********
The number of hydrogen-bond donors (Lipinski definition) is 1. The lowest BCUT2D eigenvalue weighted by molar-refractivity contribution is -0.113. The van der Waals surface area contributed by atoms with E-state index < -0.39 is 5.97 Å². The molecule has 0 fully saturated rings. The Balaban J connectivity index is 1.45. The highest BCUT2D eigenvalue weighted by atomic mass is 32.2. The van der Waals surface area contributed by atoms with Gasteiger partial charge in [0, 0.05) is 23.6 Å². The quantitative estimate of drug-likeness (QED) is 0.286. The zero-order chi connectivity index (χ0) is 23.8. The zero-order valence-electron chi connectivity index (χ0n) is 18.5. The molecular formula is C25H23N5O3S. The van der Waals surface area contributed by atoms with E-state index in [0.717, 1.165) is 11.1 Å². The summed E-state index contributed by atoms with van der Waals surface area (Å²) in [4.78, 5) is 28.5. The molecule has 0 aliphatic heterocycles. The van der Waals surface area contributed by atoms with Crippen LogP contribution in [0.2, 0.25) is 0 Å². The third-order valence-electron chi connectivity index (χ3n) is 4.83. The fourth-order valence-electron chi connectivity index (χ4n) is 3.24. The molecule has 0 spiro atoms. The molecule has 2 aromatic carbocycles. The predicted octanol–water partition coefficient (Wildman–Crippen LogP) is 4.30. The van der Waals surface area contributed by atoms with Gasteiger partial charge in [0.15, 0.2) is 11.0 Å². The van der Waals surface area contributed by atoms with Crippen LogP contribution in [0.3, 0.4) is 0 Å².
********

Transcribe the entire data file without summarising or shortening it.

The number of hydrogen-bond donors (Lipinski definition) is 1. The lowest BCUT2D eigenvalue weighted by molar-refractivity contribution is -0.113. The van der Waals surface area contributed by atoms with E-state index < -0.39 is 5.97 Å². The molecule has 0 fully saturated rings. The Balaban J connectivity index is 1.45. The highest BCUT2D eigenvalue weighted by atomic mass is 32.2. The van der Waals surface area contributed by atoms with Gasteiger partial charge in [0, 0.05) is 23.6 Å². The quantitative estimate of drug-likeness (QED) is 0.286. The zero-order chi connectivity index (χ0) is 23.8. The zero-order valence-electron chi connectivity index (χ0n) is 18.5. The molecular formula is C25H23N5O3S. The van der Waals surface area contributed by atoms with E-state index in [0.717, 1.165) is 11.1 Å². The summed E-state index contributed by atoms with van der Waals surface area (Å²) in [4.78, 5) is 28.5. The molecule has 0 aliphatic heterocycles. The van der Waals surface area contributed by atoms with Crippen LogP contribution in [0.2, 0.25) is 0 Å². The third-order valence-electron chi connectivity index (χ3n) is 4.83. The fourth-order valence-electron chi connectivity index (χ4n) is 3.24. The molecule has 0 spiro atoms. The molecule has 2 aromatic carbocycles. The predicted octanol–water partition coefficient (Wildman–Crippen LogP) is 4.30. The van der Waals surface area contributed by atoms with Gasteiger partial charge in [0.15, 0.2) is 11.0 Å². The van der Waals surface area contributed by atoms with Crippen LogP contribution in [0.3, 0.4) is 0 Å².